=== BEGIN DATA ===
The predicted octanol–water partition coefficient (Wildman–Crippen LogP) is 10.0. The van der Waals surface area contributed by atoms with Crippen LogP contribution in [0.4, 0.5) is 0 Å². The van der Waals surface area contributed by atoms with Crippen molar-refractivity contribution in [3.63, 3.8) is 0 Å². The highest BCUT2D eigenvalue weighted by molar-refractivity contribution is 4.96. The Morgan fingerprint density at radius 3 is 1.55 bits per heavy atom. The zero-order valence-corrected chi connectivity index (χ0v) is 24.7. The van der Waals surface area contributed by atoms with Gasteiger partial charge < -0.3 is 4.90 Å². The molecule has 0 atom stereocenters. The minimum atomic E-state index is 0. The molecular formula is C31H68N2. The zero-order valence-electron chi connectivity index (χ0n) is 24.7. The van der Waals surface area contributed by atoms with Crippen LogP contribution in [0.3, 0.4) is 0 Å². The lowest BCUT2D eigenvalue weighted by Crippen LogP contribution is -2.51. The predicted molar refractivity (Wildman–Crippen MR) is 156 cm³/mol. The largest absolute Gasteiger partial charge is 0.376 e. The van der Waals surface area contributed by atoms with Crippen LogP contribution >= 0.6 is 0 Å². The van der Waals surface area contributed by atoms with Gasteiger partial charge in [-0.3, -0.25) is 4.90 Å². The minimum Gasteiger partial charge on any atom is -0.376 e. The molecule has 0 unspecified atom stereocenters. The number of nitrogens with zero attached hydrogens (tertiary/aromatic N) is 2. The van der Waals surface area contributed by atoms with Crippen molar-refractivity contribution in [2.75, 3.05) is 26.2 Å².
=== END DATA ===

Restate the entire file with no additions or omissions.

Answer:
The predicted octanol–water partition coefficient (Wildman–Crippen LogP) is 10.0. The van der Waals surface area contributed by atoms with Crippen LogP contribution in [0.4, 0.5) is 0 Å². The van der Waals surface area contributed by atoms with Crippen molar-refractivity contribution in [3.63, 3.8) is 0 Å². The highest BCUT2D eigenvalue weighted by molar-refractivity contribution is 4.96. The Morgan fingerprint density at radius 3 is 1.55 bits per heavy atom. The zero-order valence-corrected chi connectivity index (χ0v) is 24.7. The van der Waals surface area contributed by atoms with Gasteiger partial charge < -0.3 is 4.90 Å². The molecule has 0 atom stereocenters. The minimum atomic E-state index is 0. The molecular formula is C31H68N2. The zero-order valence-electron chi connectivity index (χ0n) is 24.7. The van der Waals surface area contributed by atoms with Crippen LogP contribution in [0.3, 0.4) is 0 Å². The lowest BCUT2D eigenvalue weighted by Crippen LogP contribution is -2.51. The predicted molar refractivity (Wildman–Crippen MR) is 156 cm³/mol. The largest absolute Gasteiger partial charge is 0.376 e. The van der Waals surface area contributed by atoms with Crippen LogP contribution >= 0.6 is 0 Å². The van der Waals surface area contributed by atoms with Gasteiger partial charge in [-0.3, -0.25) is 4.90 Å². The minimum Gasteiger partial charge on any atom is -0.376 e. The molecule has 0 unspecified atom stereocenters. The number of nitrogens with zero attached hydrogens (tertiary/aromatic N) is 2. The van der Waals surface area contributed by atoms with Crippen molar-refractivity contribution in [2.75, 3.05) is 26.2 Å².